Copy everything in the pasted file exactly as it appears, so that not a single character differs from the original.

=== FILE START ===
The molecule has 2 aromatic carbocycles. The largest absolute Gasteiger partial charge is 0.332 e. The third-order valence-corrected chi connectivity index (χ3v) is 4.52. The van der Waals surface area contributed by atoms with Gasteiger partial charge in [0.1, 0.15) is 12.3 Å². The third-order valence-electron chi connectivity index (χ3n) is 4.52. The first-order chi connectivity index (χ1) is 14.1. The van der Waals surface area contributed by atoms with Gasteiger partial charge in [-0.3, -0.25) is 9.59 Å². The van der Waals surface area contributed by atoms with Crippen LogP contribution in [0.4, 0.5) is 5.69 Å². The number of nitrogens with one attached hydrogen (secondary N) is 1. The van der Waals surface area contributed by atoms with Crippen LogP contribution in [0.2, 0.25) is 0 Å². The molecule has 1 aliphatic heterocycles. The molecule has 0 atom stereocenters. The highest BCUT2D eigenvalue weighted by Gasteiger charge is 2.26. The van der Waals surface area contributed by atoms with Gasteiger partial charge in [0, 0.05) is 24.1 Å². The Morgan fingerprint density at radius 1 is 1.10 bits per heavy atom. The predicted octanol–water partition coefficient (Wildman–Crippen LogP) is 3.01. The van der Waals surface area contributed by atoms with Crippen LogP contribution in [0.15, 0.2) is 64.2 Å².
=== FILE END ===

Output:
The molecule has 2 aromatic carbocycles. The largest absolute Gasteiger partial charge is 0.332 e. The third-order valence-corrected chi connectivity index (χ3v) is 4.52. The van der Waals surface area contributed by atoms with Gasteiger partial charge in [0.1, 0.15) is 12.3 Å². The third-order valence-electron chi connectivity index (χ3n) is 4.52. The first-order chi connectivity index (χ1) is 14.1. The van der Waals surface area contributed by atoms with Gasteiger partial charge in [-0.3, -0.25) is 9.59 Å². The van der Waals surface area contributed by atoms with Crippen LogP contribution in [0.4, 0.5) is 5.69 Å². The number of nitrogens with one attached hydrogen (secondary N) is 1. The van der Waals surface area contributed by atoms with Crippen LogP contribution in [0.2, 0.25) is 0 Å². The molecule has 1 aliphatic heterocycles. The molecule has 0 atom stereocenters. The highest BCUT2D eigenvalue weighted by Gasteiger charge is 2.26. The van der Waals surface area contributed by atoms with Gasteiger partial charge in [0, 0.05) is 24.1 Å². The Morgan fingerprint density at radius 1 is 1.10 bits per heavy atom. The predicted octanol–water partition coefficient (Wildman–Crippen LogP) is 3.01. The van der Waals surface area contributed by atoms with Crippen LogP contribution in [0.15, 0.2) is 64.2 Å².